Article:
You don’t know who Emotional Oranges is — but for the emerging pop-R&B duo that’s steadily built buzz since releasing “Motion” in the summer of 2018, this is exactly as they planned. Formed in 2016, they dropped their debut EP, The Juice, Vol. 1, this past month, and embarked on a seven-date tour that saw them sell out shows in Brooklyn, London, Los Angeles, San Francisco, Amsterdam, and Toronto. But the pair’s identity has remained an undefined but conspicuous silhouette.
“Music should be about music, man,” the male half of the group, who we’re calling A., explains to MTV News. “I remember in the ’90s, I’d be watching shit — whether it was Prince or Janet [Jackson] — like there would be fans genuinely fainting in the audience because there wasn’t the access of being able to see what the fuck the moves were on Instagram. You’d rock with the music; you’d rock with the creative.”
Indeed, aside from recent concert photography, the duo’s Instagram strategy has seemingly been one of concealment and misdirection; at times, the group has taken a pop art approach to pop-star marketing, grafting their merch and logo onto images of stars like Marilyn Monroe, Daft Punk, and Angelina Jolie. Their reticence is a familiar music industry trope, but no one can tell you it isn’t working: Their distinct visuals have eclipsed millions of views on YouTube; their sold-out stop at New York’s 650-cap Music Hall of Williamsburg has landed them a headlining gig at Brooklyn Steel in October; and Forever 21 has even been accused of, in so many words, rocking too hard with the duo’s creative.
Run through The Juice, and it’s easy to hear why so many listeners have been so charmed by the duo. They cite Sade, Janet Jackson, Aaliyah, Lauryn Hill, and Erykah Badu as their influences, but the bass-driven disco on “Motion,” complemented by tightly pitched guitars, may remind you of other artists currently inhabiting the liminal space between pop and R&B: dvsn, The Weeknd, Drake. Produced by Azad Nacify and William Leong, the song finds you at the blissful end of a too-long night, or the beginning of a party, as it’s slowly heating up.
That chemistry is, in part, facilitated by the nuanced interplay between A. and B., the duo’s female vocalist. “Hold You Back,” for example, presents a love triangle we don’t often observe in pop music: a man, jealous of a woman who’s stolen his ex-girlfriend’s heart. A. says the song took its distinctive shape when B. re-worked the track he’d began writing.
“I started that song writing about my ex-girl, and then [B.] came over and she had heard the hook, and was like, ‘No, we should flip this,’” A. explains.
“We weren’t thinking about what anyone thought,” B. says of their songwriting process. “We weren’t like, ‘Oh, let’s not say that lyric because it won’t connect with this girl, or that kind of guy.’”
The desire and heartache that colors these moments isn’t unfamiliar to the two, who actually met through a mutual acquaintance: A.’s best friend, who was dating B. at the time. However, as that relationship began to dissolve last year, the two found themselves in a surprising state: inspiration.
“I had a pretty big breakup, and A. was kind of in the middle of it,” B. says. “But we used it. I think he got inspired off of it; he came with all these records of all the topics that covered our relationship.”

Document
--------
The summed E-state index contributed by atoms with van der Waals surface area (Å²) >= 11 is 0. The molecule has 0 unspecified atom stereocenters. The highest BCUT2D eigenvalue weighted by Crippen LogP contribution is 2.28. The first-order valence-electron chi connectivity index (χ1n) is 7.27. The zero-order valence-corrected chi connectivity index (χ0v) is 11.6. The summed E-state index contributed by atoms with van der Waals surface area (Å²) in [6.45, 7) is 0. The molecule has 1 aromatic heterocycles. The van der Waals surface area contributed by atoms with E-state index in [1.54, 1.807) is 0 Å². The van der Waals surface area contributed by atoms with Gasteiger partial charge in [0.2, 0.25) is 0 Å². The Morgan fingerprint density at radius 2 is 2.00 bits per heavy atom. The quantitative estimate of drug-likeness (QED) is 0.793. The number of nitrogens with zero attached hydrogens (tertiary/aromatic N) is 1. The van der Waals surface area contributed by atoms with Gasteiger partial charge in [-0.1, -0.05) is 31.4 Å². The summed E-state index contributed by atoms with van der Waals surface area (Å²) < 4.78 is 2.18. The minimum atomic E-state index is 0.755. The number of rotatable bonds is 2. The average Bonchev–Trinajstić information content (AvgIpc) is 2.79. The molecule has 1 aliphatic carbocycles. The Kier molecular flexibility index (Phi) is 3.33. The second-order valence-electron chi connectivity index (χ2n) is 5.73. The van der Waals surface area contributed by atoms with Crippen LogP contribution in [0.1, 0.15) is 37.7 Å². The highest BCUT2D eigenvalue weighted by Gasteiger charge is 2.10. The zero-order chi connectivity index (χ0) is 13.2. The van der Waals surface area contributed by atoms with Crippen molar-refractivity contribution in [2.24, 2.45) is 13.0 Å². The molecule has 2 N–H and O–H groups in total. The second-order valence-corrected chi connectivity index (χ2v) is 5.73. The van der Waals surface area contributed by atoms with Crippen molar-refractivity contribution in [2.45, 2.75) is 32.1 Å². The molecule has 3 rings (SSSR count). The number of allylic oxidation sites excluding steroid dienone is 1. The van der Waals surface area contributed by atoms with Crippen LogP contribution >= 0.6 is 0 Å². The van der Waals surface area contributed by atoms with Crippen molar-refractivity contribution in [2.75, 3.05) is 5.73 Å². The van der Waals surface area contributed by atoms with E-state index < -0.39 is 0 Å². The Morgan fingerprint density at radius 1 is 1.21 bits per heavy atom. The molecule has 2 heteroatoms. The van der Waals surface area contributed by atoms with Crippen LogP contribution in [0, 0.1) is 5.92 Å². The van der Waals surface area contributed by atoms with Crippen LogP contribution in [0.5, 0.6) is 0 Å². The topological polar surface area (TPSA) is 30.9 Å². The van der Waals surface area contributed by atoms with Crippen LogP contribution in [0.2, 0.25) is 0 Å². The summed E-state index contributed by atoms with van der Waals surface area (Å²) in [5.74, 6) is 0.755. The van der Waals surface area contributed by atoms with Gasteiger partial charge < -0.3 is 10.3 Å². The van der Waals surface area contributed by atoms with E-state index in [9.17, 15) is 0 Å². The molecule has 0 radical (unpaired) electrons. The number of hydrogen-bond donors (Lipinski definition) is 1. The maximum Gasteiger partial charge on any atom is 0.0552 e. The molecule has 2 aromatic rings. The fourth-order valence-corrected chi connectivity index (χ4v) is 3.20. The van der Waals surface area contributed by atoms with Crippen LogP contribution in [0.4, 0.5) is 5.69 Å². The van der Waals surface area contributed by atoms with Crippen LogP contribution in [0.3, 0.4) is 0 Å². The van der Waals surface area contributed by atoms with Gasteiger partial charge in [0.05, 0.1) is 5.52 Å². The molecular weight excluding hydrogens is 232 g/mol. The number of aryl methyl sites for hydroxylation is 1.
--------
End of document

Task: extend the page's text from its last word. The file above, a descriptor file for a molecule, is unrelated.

“It was tough,” A. says. “I mean, he’s really my best friend still, right? He knew as I was doing it. I would keep him updated.”
From there, they began recording the follow-ups to “Personal” and “Motion,” blocking out 10 days to lay down “Corners of My Mind,” “Someone Else,” “Built That Way,” “Good To Me,” and more.
In the lead-up to The Juice, the pair landed on a larger narrative to represent “Personal,” “Motion,” and “Hold You Back” on video, using the former two to set the stage for the latter’s aforementioned female love affair. But the “Good To Me” clip, which premiered on mtvU and MTV Live today, relies on their vocal dynamic to visually tell its story, shifting perspectives between the video’s male and female protagonists in sync with the song. (As well as one Ghost-like moment, where the woman finds herself daydreaming of a shared ceramics experience with her former lover.)
“This video deals with the haunting feeling of losing someone you’re truly connected to,” the group says. “When an intimate relationship between two people is very strong, they begin to solidify together. And when that type of tight bond is psychically separated, the spirit is still there and continues to be connected. Pottery and the idea of building something with your hands felt like the perfect visual representation of our message.”
Now, with the latest video out, and their brief tour wrapped, the duo can shift their focus toward The Juice’s anticipated Vol. 2, which they hope will be out by October, in time for their return to New York.
“A lot of influences on this one are ’80s-inspired, so far,” A. says of the forthcoming follow-up. “It’s like, plucky rhythmic guitars, you can hear a lot more of that. The auxiliary percussion elements you hear in our songs are going to be heightened, so more bounce, even. More 3/4 rhythms. I think we’re going to get better as writers, too.”
But will they ever reveal their identities? For now, the group is content to hide in plain sight; at their recent shows, there were no gimmicks to conceal their faces. Instead, as they hoped, they’ve simply enjoyed the opportunity to play for crowds more interested in savoring the music than unmasking them.
“I love this group because it’s the songwriting that connects to the people, you know what I mean?” B. says. “It’s not about the artist — it’s about the perspective, it’s about the story, it’s about the music, it’s about the vocal, and then it’s the experience.”